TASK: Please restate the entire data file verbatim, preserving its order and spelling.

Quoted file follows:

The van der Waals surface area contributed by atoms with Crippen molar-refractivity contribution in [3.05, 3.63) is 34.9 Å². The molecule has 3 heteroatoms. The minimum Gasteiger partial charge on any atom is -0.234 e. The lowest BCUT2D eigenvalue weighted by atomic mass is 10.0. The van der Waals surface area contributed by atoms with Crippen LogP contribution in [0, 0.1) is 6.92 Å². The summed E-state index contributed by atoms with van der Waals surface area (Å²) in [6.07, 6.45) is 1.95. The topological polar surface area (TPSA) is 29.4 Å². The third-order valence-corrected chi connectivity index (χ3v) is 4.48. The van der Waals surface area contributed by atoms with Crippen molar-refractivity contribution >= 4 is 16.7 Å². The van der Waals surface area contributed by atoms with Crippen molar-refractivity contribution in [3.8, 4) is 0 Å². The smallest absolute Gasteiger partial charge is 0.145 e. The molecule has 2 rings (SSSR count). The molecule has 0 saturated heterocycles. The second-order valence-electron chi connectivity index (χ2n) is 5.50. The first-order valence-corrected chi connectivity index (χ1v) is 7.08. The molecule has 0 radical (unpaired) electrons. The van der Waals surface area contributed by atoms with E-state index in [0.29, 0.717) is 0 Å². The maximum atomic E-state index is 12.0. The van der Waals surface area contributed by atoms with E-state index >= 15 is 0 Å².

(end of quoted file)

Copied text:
The van der Waals surface area contributed by atoms with Crippen molar-refractivity contribution in [3.05, 3.63) is 34.9 Å². The molecule has 3 heteroatoms. The minimum Gasteiger partial charge on any atom is -0.234 e. The lowest BCUT2D eigenvalue weighted by atomic mass is 10.0. The van der Waals surface area contributed by atoms with Crippen LogP contribution in [0, 0.1) is 6.92 Å². The summed E-state index contributed by atoms with van der Waals surface area (Å²) in [6.07, 6.45) is 1.95. The topological polar surface area (TPSA) is 29.4 Å². The third-order valence-corrected chi connectivity index (χ3v) is 4.48. The van der Waals surface area contributed by atoms with Crippen molar-refractivity contribution >= 4 is 16.7 Å². The van der Waals surface area contributed by atoms with Crippen molar-refractivity contribution in [3.8, 4) is 0 Å². The smallest absolute Gasteiger partial charge is 0.145 e. The molecule has 2 rings (SSSR count). The molecule has 0 saturated heterocycles. The second-order valence-electron chi connectivity index (χ2n) is 5.50. The first-order valence-corrected chi connectivity index (χ1v) is 7.08. The molecule has 0 radical (unpaired) electrons. The van der Waals surface area contributed by atoms with E-state index in [0.29, 0.717) is 0 Å². The maximum atomic E-state index is 12.0. The van der Waals surface area contributed by atoms with E-state index >= 15 is 0 Å².